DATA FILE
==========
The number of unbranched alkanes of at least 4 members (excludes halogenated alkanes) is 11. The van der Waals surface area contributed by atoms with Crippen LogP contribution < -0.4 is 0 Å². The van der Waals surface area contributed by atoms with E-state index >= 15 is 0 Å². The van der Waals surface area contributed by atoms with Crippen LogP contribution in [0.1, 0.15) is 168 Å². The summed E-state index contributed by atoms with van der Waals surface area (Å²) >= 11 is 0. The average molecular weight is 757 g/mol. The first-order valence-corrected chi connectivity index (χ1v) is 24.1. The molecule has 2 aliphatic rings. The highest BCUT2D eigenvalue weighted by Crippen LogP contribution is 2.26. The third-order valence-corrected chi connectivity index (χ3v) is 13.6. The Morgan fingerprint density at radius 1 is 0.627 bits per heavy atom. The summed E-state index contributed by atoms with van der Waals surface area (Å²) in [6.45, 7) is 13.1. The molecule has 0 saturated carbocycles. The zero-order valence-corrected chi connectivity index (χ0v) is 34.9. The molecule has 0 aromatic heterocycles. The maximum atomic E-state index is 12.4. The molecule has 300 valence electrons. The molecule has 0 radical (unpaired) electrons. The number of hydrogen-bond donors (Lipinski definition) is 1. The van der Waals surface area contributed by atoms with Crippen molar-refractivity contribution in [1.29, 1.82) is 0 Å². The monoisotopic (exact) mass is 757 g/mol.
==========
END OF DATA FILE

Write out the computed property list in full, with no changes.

The number of unbranched alkanes of at least 4 members (excludes halogenated alkanes) is 11. The van der Waals surface area contributed by atoms with Crippen LogP contribution < -0.4 is 0 Å². The van der Waals surface area contributed by atoms with E-state index >= 15 is 0 Å². The van der Waals surface area contributed by atoms with Crippen LogP contribution in [0.1, 0.15) is 168 Å². The summed E-state index contributed by atoms with van der Waals surface area (Å²) >= 11 is 0. The average molecular weight is 757 g/mol. The first-order valence-corrected chi connectivity index (χ1v) is 24.1. The molecule has 2 aliphatic rings. The highest BCUT2D eigenvalue weighted by Crippen LogP contribution is 2.26. The third-order valence-corrected chi connectivity index (χ3v) is 13.6. The Morgan fingerprint density at radius 1 is 0.627 bits per heavy atom. The summed E-state index contributed by atoms with van der Waals surface area (Å²) in [6.45, 7) is 13.1. The molecule has 0 saturated carbocycles. The zero-order valence-corrected chi connectivity index (χ0v) is 34.9. The molecule has 0 aromatic heterocycles. The maximum atomic E-state index is 12.4. The molecule has 300 valence electrons. The molecule has 0 radical (unpaired) electrons. The number of hydrogen-bond donors (Lipinski definition) is 1. The van der Waals surface area contributed by atoms with Crippen molar-refractivity contribution in [1.29, 1.82) is 0 Å². The monoisotopic (exact) mass is 757 g/mol.